While diabetes may cause complications in the long run, one way to effectively manage the illness is early diagnosis and treatment. Consulting with a doctor once early symptoms begin to show and getting the help you need early on can significantly lower your risk of these long-term effects. Telehealth solutions such as Eva can help you deal with these concerns more conveniently and quickly. To learn more about how Eva can help you with addressing diabetes and other health concerns, take a look at our FAQs.
When do you consult your doctor about diabetes symptoms?
It is important that once you assess your diabetes risk factors (including your age, family medical history, and other circumstances), you consult with a trained medical professional. If you are over the age of 45, setting up an appointment to get tested would also be a good preemptive measure. Some other signs that you should consult with a doctor are:
- You notice a significant change in your urinating habits
- You feel fatigued or thirsty more often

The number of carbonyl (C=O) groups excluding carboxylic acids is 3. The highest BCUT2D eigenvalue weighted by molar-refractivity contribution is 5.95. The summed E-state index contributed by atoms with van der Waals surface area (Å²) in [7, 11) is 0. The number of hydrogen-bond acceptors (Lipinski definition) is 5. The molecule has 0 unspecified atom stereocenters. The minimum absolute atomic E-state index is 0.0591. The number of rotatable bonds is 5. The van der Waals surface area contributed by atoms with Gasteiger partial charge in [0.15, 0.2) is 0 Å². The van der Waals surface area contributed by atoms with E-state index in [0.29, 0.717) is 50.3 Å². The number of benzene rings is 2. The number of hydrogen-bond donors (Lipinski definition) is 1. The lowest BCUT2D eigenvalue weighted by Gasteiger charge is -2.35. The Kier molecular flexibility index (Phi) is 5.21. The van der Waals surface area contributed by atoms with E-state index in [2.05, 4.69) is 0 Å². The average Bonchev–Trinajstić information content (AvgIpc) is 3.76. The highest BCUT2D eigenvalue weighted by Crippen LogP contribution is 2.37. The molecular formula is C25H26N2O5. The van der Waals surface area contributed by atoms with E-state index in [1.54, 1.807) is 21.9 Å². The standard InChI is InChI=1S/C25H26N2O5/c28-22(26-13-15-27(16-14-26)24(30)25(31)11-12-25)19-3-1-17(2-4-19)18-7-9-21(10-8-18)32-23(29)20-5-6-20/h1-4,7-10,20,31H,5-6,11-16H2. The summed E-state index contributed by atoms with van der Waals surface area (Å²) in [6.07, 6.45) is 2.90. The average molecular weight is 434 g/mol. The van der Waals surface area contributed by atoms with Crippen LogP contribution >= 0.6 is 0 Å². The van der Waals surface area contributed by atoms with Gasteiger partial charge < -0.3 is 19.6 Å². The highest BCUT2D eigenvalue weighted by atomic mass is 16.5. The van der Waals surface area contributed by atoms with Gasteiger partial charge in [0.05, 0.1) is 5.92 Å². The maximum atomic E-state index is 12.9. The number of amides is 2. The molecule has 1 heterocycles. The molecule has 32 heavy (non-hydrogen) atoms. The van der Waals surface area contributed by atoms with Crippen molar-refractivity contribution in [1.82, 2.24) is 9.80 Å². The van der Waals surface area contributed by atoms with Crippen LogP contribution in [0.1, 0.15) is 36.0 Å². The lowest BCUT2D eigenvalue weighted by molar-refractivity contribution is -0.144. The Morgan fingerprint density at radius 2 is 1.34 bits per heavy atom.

- You have wounds that take a long time to heal, or don’t heal at all
- You lose weight suddenly and very rapidly
- You feel numbness or tingling in your hands and feet
If you are experiencing any of these signs, our doctors are well trained and are fully prepared to handle your concerns, as early as within the day. Read on for more details about how Eva works.
How EVA Teleconsult can help with diabetes symptoms
With EVA Teleconsult, you can begin your journey towards diagnosing and managing diabetes, no matter what type. With us, you can always expect:
- Appointments that start on time – We respect your time and commit to starting every session right at the time that you book.
- Guaranteed 30 minutes of consultation – You’ll have every opportunity to ask follow-up questions about your concerns, and we’ll never rush through a session.
- Exhaustive explanations about your concerns – We’ll make sure you have complete knowledge about your concern, so you can make the best decision for yourself and your loved ones.
While it is a widely common chronic illness, many people diagnosed with diabetes are able to manage it effectively without compromising their quality of life. The key is to approach a trusted doctor with medical expertise and seek out the best treatment for you.
Take control over your own health. Seek medical help with Eva and contact us today.